Later, The New Yorker offered its own satirical take. On its Fourth of July cover one year, a puckish rendition of Maoist-style propaganda appeared. It featured rows of Chinese proletarians resolutely gazing toward a future communist utopia—and sewing the American flag.
In response to these foreign-made flags, politicians chose ire over irony. In 2001, Congress’s first Genuine American Flag Act intended to ban all American-flag imports to the United States. It came in direct response to two foreign threats: the sudden spike in flag imports after 9/11, and China’s recent ascension to the World Trade Organization.
Ted Strickland, the bill’s sponsor, first saw American flags made in China during a 9/11 remembrance ceremony on the steps of Capitol Hill. “Something was not right,” the Democratic congressman recalled. “There we were, singing our allegiance to America and all the freedoms she represents while waving flags made in a nation that tramples on those same freedoms. To add insult to injury … those Chinese-made flags represented jobs that in all likelihood used to be American jobs.” Strickland, a theology graduate and trade protectionist, later told me that support for American flags made in China was akin to what Dietrich Bonhoeffer called “cheap grace.” “Cheap patriotism,” he said, makes you feel good but requires nothing from you.
The Genuine American Flag Act never passed, and none of the subsequent All-American Flag Acts have gained enough support to ban federal purchases of foreign-made American flags. But state legislatures, including Arizona, Florida, Tennessee, Maryland, Massachusetts, and Wisconsin, have limited state purchases of the flag to U.S. manufacturers, while Minnesota has banned the sale of foreign-made American flags altogether.
These measures, which might contravene current international trade agreements, extend from a long history of protectionism, including the Boston Tea Party. Although it has since become a model for today’s populism, that famous tea party was also the precursor to the founding of a republic that soon welcomed what John Adams called the “wild, extravagant, and romantic” plan that foreign nations should be able to freely trade with America.
Despite Americans’ general commitment to international trade, the decision of whether to buy imports has never been a purely economic one. Underlying the opposition to foreign-made American flags is not only national pride, but also national animosity. “Buy American” is not just about putting America first. It’s also about challenging America’s rivals.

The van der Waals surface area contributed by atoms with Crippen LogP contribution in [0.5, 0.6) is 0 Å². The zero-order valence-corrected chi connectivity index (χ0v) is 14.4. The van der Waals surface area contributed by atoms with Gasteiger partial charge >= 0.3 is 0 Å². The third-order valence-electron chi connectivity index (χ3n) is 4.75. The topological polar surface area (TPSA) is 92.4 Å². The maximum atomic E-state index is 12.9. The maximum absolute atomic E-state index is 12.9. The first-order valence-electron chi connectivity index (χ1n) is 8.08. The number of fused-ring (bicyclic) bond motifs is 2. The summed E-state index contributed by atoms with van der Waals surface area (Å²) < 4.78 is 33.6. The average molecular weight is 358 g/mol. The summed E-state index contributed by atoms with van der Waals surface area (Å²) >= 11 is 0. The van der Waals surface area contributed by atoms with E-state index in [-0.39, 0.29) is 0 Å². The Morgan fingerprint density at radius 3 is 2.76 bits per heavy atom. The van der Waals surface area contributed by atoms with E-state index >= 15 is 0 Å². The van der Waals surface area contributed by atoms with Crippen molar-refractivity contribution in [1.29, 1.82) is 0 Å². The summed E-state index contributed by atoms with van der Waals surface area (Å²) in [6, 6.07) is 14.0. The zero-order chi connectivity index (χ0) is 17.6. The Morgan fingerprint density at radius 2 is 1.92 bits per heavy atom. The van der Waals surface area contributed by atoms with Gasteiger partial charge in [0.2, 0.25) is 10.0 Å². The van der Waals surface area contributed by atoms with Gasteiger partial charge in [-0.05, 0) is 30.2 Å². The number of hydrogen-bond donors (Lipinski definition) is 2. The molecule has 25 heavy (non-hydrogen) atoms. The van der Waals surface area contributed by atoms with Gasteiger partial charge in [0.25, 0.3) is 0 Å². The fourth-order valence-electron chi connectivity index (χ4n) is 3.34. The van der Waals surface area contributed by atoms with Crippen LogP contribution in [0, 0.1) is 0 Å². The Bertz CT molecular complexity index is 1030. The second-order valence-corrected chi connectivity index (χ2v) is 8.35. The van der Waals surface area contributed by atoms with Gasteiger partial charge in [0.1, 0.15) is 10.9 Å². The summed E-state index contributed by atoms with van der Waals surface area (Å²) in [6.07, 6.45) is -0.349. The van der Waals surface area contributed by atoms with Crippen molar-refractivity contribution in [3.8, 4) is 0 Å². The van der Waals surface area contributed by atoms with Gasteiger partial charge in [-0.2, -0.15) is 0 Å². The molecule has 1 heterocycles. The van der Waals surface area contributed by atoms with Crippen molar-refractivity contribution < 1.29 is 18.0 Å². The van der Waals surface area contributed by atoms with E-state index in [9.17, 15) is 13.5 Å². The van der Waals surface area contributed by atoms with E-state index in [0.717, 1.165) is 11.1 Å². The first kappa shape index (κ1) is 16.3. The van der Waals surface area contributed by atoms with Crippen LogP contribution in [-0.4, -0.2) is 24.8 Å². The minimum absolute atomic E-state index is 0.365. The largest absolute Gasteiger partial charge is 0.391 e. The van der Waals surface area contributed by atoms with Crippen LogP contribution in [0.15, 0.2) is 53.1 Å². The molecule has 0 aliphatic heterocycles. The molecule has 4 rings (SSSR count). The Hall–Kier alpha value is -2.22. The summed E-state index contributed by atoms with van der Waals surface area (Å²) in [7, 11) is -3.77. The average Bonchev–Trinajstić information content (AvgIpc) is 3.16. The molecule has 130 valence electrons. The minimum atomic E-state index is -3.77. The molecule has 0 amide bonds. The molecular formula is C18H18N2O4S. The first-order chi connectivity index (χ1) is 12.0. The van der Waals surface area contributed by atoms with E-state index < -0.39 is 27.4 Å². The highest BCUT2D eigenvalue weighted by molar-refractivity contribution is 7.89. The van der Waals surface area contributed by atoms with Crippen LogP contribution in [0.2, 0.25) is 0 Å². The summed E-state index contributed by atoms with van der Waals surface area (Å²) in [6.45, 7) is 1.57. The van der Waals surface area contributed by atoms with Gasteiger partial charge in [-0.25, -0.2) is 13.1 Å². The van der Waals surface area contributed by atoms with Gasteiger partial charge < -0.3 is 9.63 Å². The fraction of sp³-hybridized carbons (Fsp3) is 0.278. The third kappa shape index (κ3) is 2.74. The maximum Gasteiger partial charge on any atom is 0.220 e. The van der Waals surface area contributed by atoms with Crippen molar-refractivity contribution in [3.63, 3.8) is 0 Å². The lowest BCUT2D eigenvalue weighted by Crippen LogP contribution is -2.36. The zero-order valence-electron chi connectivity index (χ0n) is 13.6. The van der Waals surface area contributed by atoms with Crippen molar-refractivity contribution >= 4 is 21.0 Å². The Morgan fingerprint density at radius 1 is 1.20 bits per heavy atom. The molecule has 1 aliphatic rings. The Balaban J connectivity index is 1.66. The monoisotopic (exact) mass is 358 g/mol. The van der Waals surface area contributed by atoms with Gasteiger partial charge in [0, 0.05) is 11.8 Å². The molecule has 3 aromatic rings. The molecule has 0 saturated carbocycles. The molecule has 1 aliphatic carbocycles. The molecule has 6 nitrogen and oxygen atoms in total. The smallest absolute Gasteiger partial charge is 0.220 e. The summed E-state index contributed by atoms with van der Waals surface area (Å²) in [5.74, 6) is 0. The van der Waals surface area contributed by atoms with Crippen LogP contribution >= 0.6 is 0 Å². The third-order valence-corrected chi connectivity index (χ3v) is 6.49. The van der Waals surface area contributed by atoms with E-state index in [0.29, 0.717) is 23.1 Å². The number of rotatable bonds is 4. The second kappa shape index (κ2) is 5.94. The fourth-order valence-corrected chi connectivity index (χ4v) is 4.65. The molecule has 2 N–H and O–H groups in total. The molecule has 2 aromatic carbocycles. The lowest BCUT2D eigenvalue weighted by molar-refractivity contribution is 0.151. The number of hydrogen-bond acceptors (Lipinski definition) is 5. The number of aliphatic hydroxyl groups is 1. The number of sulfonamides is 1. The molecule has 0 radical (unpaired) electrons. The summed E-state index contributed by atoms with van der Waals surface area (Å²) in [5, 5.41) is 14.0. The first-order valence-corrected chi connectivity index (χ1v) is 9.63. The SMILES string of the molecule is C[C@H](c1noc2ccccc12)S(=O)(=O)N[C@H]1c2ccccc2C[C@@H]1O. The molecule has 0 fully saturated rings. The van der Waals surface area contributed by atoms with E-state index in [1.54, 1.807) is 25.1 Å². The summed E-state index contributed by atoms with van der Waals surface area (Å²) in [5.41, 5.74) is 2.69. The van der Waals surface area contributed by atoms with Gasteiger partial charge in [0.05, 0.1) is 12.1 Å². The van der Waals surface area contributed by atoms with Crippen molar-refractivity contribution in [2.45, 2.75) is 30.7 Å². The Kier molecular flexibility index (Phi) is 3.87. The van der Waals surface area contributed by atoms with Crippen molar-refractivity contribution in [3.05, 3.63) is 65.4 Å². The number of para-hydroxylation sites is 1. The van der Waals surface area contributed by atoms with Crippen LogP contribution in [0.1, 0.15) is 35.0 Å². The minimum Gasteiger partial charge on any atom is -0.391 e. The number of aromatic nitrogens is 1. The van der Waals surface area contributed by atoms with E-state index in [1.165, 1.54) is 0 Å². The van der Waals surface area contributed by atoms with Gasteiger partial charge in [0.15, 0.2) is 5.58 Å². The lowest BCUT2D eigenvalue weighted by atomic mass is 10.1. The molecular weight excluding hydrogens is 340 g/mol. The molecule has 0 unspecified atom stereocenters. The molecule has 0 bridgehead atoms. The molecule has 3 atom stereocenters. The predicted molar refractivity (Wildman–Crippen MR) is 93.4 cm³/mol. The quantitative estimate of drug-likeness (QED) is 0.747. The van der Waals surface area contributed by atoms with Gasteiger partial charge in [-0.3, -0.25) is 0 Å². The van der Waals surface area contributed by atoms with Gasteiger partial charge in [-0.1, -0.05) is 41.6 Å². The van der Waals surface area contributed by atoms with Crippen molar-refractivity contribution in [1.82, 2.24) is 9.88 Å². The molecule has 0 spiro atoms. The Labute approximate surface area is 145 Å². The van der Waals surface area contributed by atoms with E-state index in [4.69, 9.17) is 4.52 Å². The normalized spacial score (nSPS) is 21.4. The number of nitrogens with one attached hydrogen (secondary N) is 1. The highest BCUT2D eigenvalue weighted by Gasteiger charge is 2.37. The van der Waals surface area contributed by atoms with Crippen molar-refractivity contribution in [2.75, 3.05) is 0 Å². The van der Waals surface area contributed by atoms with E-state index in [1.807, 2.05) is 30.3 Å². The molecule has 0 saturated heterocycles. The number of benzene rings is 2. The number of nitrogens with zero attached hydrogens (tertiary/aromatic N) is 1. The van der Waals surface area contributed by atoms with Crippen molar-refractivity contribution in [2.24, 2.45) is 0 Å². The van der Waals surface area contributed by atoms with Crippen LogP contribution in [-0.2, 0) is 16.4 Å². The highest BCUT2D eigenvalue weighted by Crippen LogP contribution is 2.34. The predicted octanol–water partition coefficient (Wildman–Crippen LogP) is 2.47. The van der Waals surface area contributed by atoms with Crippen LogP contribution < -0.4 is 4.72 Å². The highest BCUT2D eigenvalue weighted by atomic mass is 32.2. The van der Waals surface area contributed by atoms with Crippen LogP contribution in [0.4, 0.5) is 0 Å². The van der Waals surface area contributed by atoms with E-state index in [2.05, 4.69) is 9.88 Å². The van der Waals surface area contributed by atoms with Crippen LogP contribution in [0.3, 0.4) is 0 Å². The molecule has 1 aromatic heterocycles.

U.S. manufacturers have refused to raise the white flag against their Chinese competitors. After 9/11, Americans’ insatiable demand for flags and the surge of Chinese supply “tragically turned [the domestic flag industry] upside down,” confided Chris Binner of Valley Forge Flag. In response, his company and other U.S. flag manufacturers created the Flag Manufacturers Association of America (FMAA) in 2003 to certify American flags as “homegrown with pride”—made by U.S. labor with U.S. materials.
The FMAA’s certification program was not simply a response to an economic threat. According to the organization, 95 percent of American flags are made in the United States. Instead, former FMAA members have told me that the label makes the flag “more authentic.” And while the FMAA officially denies the overt political nature of their labels, one of its press releases remarks that an American flag made in another country “kind of defeats the purpose of being a true symbol of patriotism, doesn’t it?”
The effort to certify authentic flags against those from a nominally communist country echoes the campaign that led to the drafting of the U.S. Flag Code at the National Flag Conference in 1923, a year after the U.S.S.R. was established. During the conference, Secretary of Labor James Davis cautioned that “disrespect for the flag” was one of the “first steps” toward a communist revolution. Other advocates included the Boy Scouts of America, the Daughters of the American Revolution, the United Daughters of the Confederacy, and the Ku Klux Klan.